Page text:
Probably my only note, hardly a quibble, but notable is that I found the backstory with the adults in the story to be really juicy, but felt almost out of place at the end? I felt like I kind of wished that had been a novel, or even an adult thriller from Cady's POV so we could get deep flashbacks to when they were younger, etc. I just found those characters and dynamics so interesting, whereas the teen characters in this YA, for good reason, don't have any romance or complex dynamics along those lines. So the juicy bits were about the adults. But, to that end, the book is a great example of a complex YA with a dynamic female lead who has no romance--I know many readers are looking for that kind of story.

I'm also left with a few questions about the disappearances in the town, and some threads that feel almost dropped, but it's nothing major. It's not a book where you get all the answers.
Profile Image for Shelley.
5,103 reviews458 followers
April 23, 2019
*Source* Publisher
*Genre* Young Adult, Thriller
*Rating* 3.5

*Thoughts*

The story follows the Bennett family Cadence (Cady), one of the best search and rescue dog trainers in the country, her son Jude, her adopted daughter Kira, who she found in the woods 11 years ago, and Phoebe (Free) Morrow who has inserted herself into the family dynamics and refuses to be left behind when the family is asked by Cady's father Bales, to help search for a missing girl who disappeared in Sierra Glades National Park. With its lush mountain setting, pulse-pounding intrigue, cast of unique characters -including a troop of rescue dogs-this book makes a great pitch for television and film.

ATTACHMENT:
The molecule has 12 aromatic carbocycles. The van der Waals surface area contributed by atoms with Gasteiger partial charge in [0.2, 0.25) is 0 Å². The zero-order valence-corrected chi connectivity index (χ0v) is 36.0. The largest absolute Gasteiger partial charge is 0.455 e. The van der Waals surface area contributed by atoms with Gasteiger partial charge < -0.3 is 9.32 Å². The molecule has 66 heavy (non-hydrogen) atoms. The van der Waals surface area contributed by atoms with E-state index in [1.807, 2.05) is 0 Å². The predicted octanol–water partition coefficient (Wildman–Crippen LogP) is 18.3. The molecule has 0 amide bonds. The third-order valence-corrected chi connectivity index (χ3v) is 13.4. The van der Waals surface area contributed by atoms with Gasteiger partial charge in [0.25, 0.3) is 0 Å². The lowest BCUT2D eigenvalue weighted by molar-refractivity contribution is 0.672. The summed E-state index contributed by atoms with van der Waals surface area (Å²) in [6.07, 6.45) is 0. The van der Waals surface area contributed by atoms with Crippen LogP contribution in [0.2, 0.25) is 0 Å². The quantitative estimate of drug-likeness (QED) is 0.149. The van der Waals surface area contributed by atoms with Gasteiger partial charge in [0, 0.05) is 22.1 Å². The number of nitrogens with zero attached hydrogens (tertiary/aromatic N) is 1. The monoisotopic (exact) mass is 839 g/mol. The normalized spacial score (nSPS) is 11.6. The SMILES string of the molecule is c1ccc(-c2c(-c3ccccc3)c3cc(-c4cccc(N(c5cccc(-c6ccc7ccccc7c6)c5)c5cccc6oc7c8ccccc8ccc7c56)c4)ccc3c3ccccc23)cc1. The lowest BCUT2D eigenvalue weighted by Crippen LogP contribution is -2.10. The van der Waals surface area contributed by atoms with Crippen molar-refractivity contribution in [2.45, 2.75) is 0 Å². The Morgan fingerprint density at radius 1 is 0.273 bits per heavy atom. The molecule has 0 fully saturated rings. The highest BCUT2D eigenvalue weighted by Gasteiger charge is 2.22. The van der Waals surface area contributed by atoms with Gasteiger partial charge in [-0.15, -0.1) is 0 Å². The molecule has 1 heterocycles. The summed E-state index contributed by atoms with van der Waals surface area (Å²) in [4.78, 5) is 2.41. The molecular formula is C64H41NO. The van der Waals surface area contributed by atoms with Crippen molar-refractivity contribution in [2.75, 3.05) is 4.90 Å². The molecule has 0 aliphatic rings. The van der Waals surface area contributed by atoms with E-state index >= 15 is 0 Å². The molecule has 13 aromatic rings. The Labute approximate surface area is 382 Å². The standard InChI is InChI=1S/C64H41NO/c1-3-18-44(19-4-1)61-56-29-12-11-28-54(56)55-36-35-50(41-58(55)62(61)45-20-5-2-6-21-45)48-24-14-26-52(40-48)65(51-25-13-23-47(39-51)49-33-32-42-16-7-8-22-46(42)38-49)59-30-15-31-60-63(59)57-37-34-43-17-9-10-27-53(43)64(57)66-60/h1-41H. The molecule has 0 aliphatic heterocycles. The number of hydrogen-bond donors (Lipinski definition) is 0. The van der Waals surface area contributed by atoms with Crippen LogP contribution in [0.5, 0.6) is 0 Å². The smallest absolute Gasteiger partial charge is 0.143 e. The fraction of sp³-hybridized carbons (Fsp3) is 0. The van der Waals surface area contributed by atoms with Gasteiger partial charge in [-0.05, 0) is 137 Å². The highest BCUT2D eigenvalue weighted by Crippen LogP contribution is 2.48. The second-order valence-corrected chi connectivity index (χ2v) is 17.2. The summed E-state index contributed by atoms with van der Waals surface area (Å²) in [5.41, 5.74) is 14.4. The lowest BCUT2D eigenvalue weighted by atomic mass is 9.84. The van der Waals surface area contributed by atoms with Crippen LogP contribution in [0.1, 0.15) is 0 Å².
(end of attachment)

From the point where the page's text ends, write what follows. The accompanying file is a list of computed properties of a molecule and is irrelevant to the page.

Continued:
*Full Review @ Gizmos Reviews*

https://gizmosreviews.blogspot.com/20...
Profile Image for Kelsea Yu.
534 reviews99 followers
September 17, 2022
4.5 stars!

I binged this beautiful book last night and WOW! Loved it start to finish! I’m a huge fan of Jennifer Lynn Barnes’s The Naturals series, so I was excited to get my hands on The Lovely and the Lost, her newest YA thriller!

It had everything I love about her books (plot twists, interesting premise, and well-written characters). And the setup was so interesting! The MC, Kira, is a teenager who was found in the woods as a child and taken in by a foster mom. She has the sweetest foster brother and best friend (I loved them both). AND her family trains search and rescue dogs. Kira’s dog, Saskia, is an incredibly competent wolf-like husky who trusts very few people.